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A subgraph T of a digraph D is an outbranching if T is an oriented spanning tree with only one vertex of indegree zero (called the root). The vertices of T of outdegree zero are leaves. In the Directed kLeaf Problem, we are given a digraph D and an integral parameter k, and we are to decide whether D has an outbranching with at least k leaves. Recently, Kneis et al. (2008) obtained an algorithm for the problem of running time 4 k · n O(1). We describe a new algorithm for the problem of running time 3.72 k · n O(1). In Rooted Directed kLeaf Problem, apart from D and k, we are given a vertex r of D and we are to decide whether D has an outbranching rooted at r with at least k leaves. Very recently, Fernau et al. (2008) found an O(k 3)size kernel for Rooted Directed kLeaf. In this paper, we obtain an O(k) kernel for Rooted Directed kLeaf restricted to acyclic digraphs. 1
On the Directed DegreePreserving Spanning Tree Problem
"... Abstract. In this paper we initiate a systematic study of the Reduced Degree Spanning Tree problem, where given a digraph D and a nonnegative integer k, the goal is to construct a spanning outtree with at most k vertices of reduced outdegree. This problem is a directed analog of the wellstudied Mi ..."
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Abstract. In this paper we initiate a systematic study of the Reduced Degree Spanning Tree problem, where given a digraph D and a nonnegative integer k, the goal is to construct a spanning outtree with at most k vertices of reduced outdegree. This problem is a directed analog of the wellstudied MinimumVertex Feedback Edge Set problem. We show that this problem is fixedparameter tractable and admits a problem kernel with at most 8k vertices on strongly connected digraphs and O(k 2) vertices on general digraphs. We also give an algorithm for this problem on general digraphs with runtime O ∗ (5.942 k). This adds the Reduced Degree Spanning Tree problem to the small list of directed graph problems for which fixedparameter tractable algorithms are known. Finally, we consider the dual of Reduced Degree Spanning Tree, that is, given a digraph D and a nonnegative integer k, the goal is to construct a spanning outtree of D with at least k vertices of full outdegree. We show that this problem is W[1]hard on two important digraph classes: directed acyclic graphs and strongly connected digraphs. 1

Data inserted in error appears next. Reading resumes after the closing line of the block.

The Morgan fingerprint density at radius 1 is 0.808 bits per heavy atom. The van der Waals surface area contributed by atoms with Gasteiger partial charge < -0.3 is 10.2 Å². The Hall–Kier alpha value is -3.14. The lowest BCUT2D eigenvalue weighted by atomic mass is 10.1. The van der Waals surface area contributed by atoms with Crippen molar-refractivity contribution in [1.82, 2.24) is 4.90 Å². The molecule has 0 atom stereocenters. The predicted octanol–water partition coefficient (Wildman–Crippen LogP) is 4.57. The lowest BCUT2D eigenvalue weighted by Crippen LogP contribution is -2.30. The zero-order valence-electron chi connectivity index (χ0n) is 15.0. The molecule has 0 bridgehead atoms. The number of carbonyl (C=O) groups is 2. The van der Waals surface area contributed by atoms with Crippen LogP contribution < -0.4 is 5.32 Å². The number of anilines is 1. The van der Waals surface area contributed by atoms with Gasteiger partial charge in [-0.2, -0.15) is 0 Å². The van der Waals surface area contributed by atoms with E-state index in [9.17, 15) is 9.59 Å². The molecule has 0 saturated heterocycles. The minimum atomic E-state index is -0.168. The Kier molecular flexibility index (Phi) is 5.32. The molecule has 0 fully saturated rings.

Kernel(s) for Problems With No Kernel: On OutTrees With Many Leaves
, 2011
"... The kLEAF OUTBRANCHING problem is to find an outbranching, that is a rooted oriented spanning tree, with at least k leaves in a given digraph. The problem has recently received much attention from the viewpoint of parameterized algorithms. Here, we take a kernelization based approach to the kLEA ..."
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The kLEAF OUTBRANCHING problem is to find an outbranching, that is a rooted oriented spanning tree, with at least k leaves in a given digraph. The problem has recently received much attention from the viewpoint of parameterized algorithms. Here, we take a kernelization based approach to the kLEAFOUTBRANCHING problem. We give the first polynomial kernel for ROOTED kLEAFOUTBRANCHING, a variant of kLEAFOUTBRANCHING where the root of the tree searched for is also a part of the input. Our kernel with O(k 3) vertices is obtained using extremal combinatorics. For the kLEAFOUTBRANCHING problem, we show that no polynomialsized kernel is possible unless coNP is in NP/poly. However, our positive results for ROOTED kLEAFOUTBRANCHING immediately imply that the seemingly intractable kLEAFOUTBRANCHING problem admits a data reduction to n independent polynomialsized kernels. These two results, tractability and intractability side by side, are the first ones separating Karp kernelization from Turing kernelization. This answers affirmatively an open problem
Note on Maximal Bisection above Tight Lower Bound
"... In a graph G = (V, E), a bisection (X, Y) is a partition of V into sets X and Y such that X  ≤ Y  ≤ X+1. The size of (X, Y) is the number of edges between X and Y. In the Max Bisection problem we are given a graph G = (V, E) and are required to find a bisection of maximum size. It is not har ..."
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In a graph G = (V, E), a bisection (X, Y) is a partition of V into sets X and Y such that X  ≤ Y  ≤ X+1. The size of (X, Y) is the number of edges between X and Y. In the Max Bisection problem we are given a graph G = (V, E) and are required to find a bisection of maximum size. It is not hard to see that ⌈E/2 ⌉ is a tight lower bound on the maximum size of a bisection of G. We study parameterized complexity of the following parameterized problem called Max Bisection above Tight Lower Bound (MaxBisecATLB): decide whether a graph G = (V, E) has a bisection of size at least ⌈E/2 ⌉ + k, where k is the parameter. We show that this parameterized problem has a kernel with O(k 2) vertices and O(k 3) edges, i.e., every instance of MaxBisecATLB is equivalent to an instance of MaxBisecATLB on a graph with at most O(k 2) vertices and O(k 3) edges. 1